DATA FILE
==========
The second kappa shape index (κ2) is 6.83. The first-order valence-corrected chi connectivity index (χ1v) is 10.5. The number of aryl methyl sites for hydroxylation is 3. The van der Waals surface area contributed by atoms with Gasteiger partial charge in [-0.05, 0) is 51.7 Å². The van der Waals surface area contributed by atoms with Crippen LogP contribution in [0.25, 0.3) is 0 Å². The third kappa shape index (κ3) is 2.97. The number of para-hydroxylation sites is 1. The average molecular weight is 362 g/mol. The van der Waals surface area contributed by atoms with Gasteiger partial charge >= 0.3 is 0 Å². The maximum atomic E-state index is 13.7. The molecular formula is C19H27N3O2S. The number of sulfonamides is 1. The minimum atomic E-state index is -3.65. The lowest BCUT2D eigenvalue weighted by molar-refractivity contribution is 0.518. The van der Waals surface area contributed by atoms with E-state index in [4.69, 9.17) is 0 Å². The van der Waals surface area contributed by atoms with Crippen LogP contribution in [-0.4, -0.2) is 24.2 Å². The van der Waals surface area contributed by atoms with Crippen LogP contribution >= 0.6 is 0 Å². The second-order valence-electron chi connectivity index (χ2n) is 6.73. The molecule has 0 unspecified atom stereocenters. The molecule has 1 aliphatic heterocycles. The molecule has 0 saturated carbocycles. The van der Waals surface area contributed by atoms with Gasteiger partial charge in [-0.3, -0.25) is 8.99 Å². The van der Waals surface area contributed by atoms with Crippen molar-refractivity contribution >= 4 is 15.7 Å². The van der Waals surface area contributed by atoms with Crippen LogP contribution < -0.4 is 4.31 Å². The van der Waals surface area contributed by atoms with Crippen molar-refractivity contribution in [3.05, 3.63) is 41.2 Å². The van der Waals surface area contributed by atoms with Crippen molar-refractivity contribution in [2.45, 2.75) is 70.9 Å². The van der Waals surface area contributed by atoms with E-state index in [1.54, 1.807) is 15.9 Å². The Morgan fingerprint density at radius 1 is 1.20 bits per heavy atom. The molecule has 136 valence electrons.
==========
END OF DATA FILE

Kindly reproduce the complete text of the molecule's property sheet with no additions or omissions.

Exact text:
The second kappa shape index (κ2) is 6.83. The first-order valence-corrected chi connectivity index (χ1v) is 10.5. The number of aryl methyl sites for hydroxylation is 3. The van der Waals surface area contributed by atoms with Gasteiger partial charge in [-0.05, 0) is 51.7 Å². The van der Waals surface area contributed by atoms with Crippen LogP contribution in [0.25, 0.3) is 0 Å². The third kappa shape index (κ3) is 2.97. The number of para-hydroxylation sites is 1. The average molecular weight is 362 g/mol. The van der Waals surface area contributed by atoms with Gasteiger partial charge >= 0.3 is 0 Å². The maximum atomic E-state index is 13.7. The molecular formula is C19H27N3O2S. The number of sulfonamides is 1. The minimum atomic E-state index is -3.65. The lowest BCUT2D eigenvalue weighted by molar-refractivity contribution is 0.518. The van der Waals surface area contributed by atoms with E-state index in [4.69, 9.17) is 0 Å². The van der Waals surface area contributed by atoms with Crippen LogP contribution in [-0.4, -0.2) is 24.2 Å². The van der Waals surface area contributed by atoms with Crippen LogP contribution >= 0.6 is 0 Å². The second-order valence-electron chi connectivity index (χ2n) is 6.73. The molecule has 0 unspecified atom stereocenters. The molecule has 1 aliphatic heterocycles. The molecule has 0 saturated carbocycles. The van der Waals surface area contributed by atoms with Gasteiger partial charge in [-0.3, -0.25) is 8.99 Å². The van der Waals surface area contributed by atoms with Crippen molar-refractivity contribution >= 4 is 15.7 Å². The van der Waals surface area contributed by atoms with Crippen LogP contribution < -0.4 is 4.31 Å². The van der Waals surface area contributed by atoms with Crippen molar-refractivity contribution in [3.05, 3.63) is 41.2 Å². The van der Waals surface area contributed by atoms with Crippen molar-refractivity contribution in [2.45, 2.75) is 70.9 Å². The van der Waals surface area contributed by atoms with E-state index in [1.54, 1.807) is 15.9 Å². The Morgan fingerprint density at radius 1 is 1.20 bits per heavy atom. The molecule has 136 valence electrons.